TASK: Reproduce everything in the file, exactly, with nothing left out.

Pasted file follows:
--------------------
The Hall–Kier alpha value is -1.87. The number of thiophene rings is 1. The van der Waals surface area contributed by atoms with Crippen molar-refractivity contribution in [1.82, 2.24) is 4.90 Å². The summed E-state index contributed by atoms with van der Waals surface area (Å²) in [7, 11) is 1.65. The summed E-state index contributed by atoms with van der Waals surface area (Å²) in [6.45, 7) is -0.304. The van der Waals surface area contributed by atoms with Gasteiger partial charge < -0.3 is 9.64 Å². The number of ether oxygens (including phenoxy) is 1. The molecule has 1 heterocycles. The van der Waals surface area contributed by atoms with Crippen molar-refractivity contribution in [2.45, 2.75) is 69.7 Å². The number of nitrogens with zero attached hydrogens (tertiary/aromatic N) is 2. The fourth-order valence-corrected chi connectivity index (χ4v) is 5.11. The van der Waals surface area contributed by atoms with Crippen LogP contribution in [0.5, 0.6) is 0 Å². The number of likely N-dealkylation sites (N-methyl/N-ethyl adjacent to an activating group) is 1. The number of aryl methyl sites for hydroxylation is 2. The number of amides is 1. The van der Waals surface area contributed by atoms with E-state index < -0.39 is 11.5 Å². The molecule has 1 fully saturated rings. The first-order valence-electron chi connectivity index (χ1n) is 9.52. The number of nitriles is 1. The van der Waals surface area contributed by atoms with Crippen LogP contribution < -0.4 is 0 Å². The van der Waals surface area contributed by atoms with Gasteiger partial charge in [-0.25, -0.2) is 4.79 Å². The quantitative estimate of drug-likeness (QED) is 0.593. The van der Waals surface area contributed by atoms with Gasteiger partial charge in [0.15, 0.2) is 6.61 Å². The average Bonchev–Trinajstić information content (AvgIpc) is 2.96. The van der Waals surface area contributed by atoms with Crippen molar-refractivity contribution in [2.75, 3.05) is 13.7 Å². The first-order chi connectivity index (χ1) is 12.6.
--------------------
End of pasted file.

The Hall–Kier alpha value is -1.87. The number of thiophene rings is 1. The van der Waals surface area contributed by atoms with Crippen molar-refractivity contribution in [1.82, 2.24) is 4.90 Å². The summed E-state index contributed by atoms with van der Waals surface area (Å²) in [7, 11) is 1.65. The summed E-state index contributed by atoms with van der Waals surface area (Å²) in [6.45, 7) is -0.304. The van der Waals surface area contributed by atoms with Gasteiger partial charge < -0.3 is 9.64 Å². The number of ether oxygens (including phenoxy) is 1. The molecule has 1 heterocycles. The van der Waals surface area contributed by atoms with Crippen molar-refractivity contribution in [2.45, 2.75) is 69.7 Å². The number of nitrogens with zero attached hydrogens (tertiary/aromatic N) is 2. The fourth-order valence-corrected chi connectivity index (χ4v) is 5.11. The van der Waals surface area contributed by atoms with Crippen LogP contribution in [0.5, 0.6) is 0 Å². The number of likely N-dealkylation sites (N-methyl/N-ethyl adjacent to an activating group) is 1. The number of aryl methyl sites for hydroxylation is 2. The number of amides is 1. The van der Waals surface area contributed by atoms with E-state index < -0.39 is 11.5 Å². The molecule has 1 fully saturated rings. The first-order valence-electron chi connectivity index (χ1n) is 9.52. The number of nitriles is 1. The van der Waals surface area contributed by atoms with Crippen LogP contribution < -0.4 is 0 Å². The van der Waals surface area contributed by atoms with Gasteiger partial charge in [-0.25, -0.2) is 4.79 Å². The quantitative estimate of drug-likeness (QED) is 0.593. The van der Waals surface area contributed by atoms with Gasteiger partial charge in [0.15, 0.2) is 6.61 Å². The average Bonchev–Trinajstić information content (AvgIpc) is 2.96. The van der Waals surface area contributed by atoms with Crippen molar-refractivity contribution in [2.75, 3.05) is 13.7 Å². The first-order chi connectivity index (χ1) is 12.6.